How to Install a Plank Tile Floor
Instead of standard square tile, consider rectangular plank tile. They can make a narrow room look larger by running with the room's width.
Measure and snap chalk lines to create necessary guidelines, most importantly down the middle of the room. Cut threshold strips and transitions as necessary.
Dry fit the first rows of tiles to make sure to create the desired design layout and have appropriate guidelines. Use tile spacers to account for grout lines. Mark the area and tile points and remove the dry fitted tiles.
Using a notched trowel, spread mortar over the area of the first few rows, leaving room to work and to see any grid marks. Spread the mortar with the flat side of the trowel and use the edge of the trowel at a 45-degree angle to create wide grooves in the mortar. Imbed metal transition strip into the mortar at any doorways.
Lay the tiles and appropriate spacers. Press the tiles into the mortar until they feel seated. Check the level of the adjoining tiles. This can be done using a straight board. Experiment using different tiles to create the design that you like.
Most tiles can be cut using a tile cutter–a tool that slides over the tile to score it. The tile is then pressed and snapped to break along the scored line.
Another way to cut the tiles is to use a wet saw or water saw, which can be rented from home centers, hardware stores and tile stores. A wet saw keeps the blade wet as it's cutting, keeping it cool and lubricated for nice, even cuts.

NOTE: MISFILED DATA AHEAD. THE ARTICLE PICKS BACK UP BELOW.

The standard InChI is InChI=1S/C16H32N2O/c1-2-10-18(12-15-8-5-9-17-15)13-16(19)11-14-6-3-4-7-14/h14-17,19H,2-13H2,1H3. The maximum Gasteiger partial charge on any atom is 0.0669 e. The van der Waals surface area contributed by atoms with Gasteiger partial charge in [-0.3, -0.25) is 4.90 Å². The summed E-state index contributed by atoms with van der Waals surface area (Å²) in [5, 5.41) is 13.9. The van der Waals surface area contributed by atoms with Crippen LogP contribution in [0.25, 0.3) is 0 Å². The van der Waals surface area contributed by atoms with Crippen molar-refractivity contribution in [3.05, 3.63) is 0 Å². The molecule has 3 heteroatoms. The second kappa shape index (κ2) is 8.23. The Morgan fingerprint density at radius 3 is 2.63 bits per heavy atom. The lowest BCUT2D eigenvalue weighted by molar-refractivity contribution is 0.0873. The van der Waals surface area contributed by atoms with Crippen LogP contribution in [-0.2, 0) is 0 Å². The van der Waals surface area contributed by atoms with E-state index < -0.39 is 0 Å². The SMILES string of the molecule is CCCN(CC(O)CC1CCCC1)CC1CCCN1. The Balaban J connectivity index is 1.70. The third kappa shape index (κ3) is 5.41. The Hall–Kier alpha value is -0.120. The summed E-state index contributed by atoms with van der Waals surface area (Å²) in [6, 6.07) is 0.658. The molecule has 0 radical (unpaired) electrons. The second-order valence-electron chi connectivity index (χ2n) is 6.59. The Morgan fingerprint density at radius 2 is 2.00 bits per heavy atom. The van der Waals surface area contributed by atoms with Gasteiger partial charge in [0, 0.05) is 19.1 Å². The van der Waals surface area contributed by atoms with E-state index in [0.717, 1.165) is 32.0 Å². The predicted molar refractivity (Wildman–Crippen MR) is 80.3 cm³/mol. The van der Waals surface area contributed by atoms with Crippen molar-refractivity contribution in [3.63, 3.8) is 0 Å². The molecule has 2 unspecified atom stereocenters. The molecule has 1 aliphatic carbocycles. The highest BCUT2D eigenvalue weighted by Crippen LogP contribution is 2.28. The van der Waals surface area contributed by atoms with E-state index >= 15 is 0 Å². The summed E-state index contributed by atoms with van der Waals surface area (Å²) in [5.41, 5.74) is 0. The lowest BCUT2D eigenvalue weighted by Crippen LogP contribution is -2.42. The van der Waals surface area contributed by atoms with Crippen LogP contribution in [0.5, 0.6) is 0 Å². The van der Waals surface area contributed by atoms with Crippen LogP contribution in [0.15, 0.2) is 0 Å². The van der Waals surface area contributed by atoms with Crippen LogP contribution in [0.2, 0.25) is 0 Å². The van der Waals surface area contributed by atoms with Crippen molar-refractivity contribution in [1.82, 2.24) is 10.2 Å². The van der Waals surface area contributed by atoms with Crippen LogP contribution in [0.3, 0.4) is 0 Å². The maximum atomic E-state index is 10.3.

Use tile nippers to make intricate cuts and patterns for areas around molding and fixtures. Snap off small tile pieces as necessary. Continue applying mortar, laying tiles and checking the design and layout as you go. Do not walk back over tiles that have been installed. The mortar needs to dry overnight.
After the mortar has completely set, remove the tile spacers and use a screwdriver or such tool to dig out any excess mortar in the grout lines. Clean up any debris.
Mix the grout and be prepared with towels, sponges and a bucket of water. Spread the grout over a tiled area, and use the edge of a grout float to push the grout into the tiled crevices. Make sure to push the grout into all grout lines. Move the excess grout to new areas. Be careful not to disturb grouted areas.
When the grout on top of the tile turns powdery, it can be sponged away. Use towels to buff away any grout film after sponging. The grout in the grout lines may not be dry at this point so be careful not to disturb it. When the grout has dried, re-install the shoe and doorway transition molding as necessary.